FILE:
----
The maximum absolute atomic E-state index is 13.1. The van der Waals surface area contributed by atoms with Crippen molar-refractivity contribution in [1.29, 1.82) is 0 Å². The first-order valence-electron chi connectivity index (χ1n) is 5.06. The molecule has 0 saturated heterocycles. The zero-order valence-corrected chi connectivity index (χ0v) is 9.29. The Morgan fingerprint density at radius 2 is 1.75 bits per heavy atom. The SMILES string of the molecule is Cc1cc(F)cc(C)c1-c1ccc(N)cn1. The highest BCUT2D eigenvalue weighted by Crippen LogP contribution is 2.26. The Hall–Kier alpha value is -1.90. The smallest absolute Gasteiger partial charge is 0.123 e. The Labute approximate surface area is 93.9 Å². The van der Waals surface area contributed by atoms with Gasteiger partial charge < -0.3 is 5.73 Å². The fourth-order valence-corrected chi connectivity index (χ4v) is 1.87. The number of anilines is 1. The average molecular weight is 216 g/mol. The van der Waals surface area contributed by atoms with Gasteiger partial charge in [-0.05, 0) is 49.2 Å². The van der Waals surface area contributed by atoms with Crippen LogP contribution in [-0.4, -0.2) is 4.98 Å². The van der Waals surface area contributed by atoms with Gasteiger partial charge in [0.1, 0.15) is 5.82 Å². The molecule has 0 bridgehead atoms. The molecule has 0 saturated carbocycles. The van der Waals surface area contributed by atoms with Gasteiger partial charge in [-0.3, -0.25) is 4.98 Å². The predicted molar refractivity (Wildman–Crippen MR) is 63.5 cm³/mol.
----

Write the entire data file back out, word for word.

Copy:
The maximum absolute atomic E-state index is 13.1. The van der Waals surface area contributed by atoms with Crippen molar-refractivity contribution in [1.29, 1.82) is 0 Å². The first-order valence-electron chi connectivity index (χ1n) is 5.06. The molecule has 0 saturated heterocycles. The zero-order valence-corrected chi connectivity index (χ0v) is 9.29. The Morgan fingerprint density at radius 2 is 1.75 bits per heavy atom. The SMILES string of the molecule is Cc1cc(F)cc(C)c1-c1ccc(N)cn1. The highest BCUT2D eigenvalue weighted by Crippen LogP contribution is 2.26. The Hall–Kier alpha value is -1.90. The smallest absolute Gasteiger partial charge is 0.123 e. The Labute approximate surface area is 93.9 Å². The van der Waals surface area contributed by atoms with Gasteiger partial charge < -0.3 is 5.73 Å². The fourth-order valence-corrected chi connectivity index (χ4v) is 1.87. The number of anilines is 1. The average molecular weight is 216 g/mol. The van der Waals surface area contributed by atoms with Gasteiger partial charge in [-0.05, 0) is 49.2 Å². The van der Waals surface area contributed by atoms with Crippen LogP contribution in [-0.4, -0.2) is 4.98 Å². The van der Waals surface area contributed by atoms with Gasteiger partial charge in [0.1, 0.15) is 5.82 Å². The molecule has 0 bridgehead atoms. The molecule has 0 saturated carbocycles. The van der Waals surface area contributed by atoms with Gasteiger partial charge in [-0.3, -0.25) is 4.98 Å². The predicted molar refractivity (Wildman–Crippen MR) is 63.5 cm³/mol.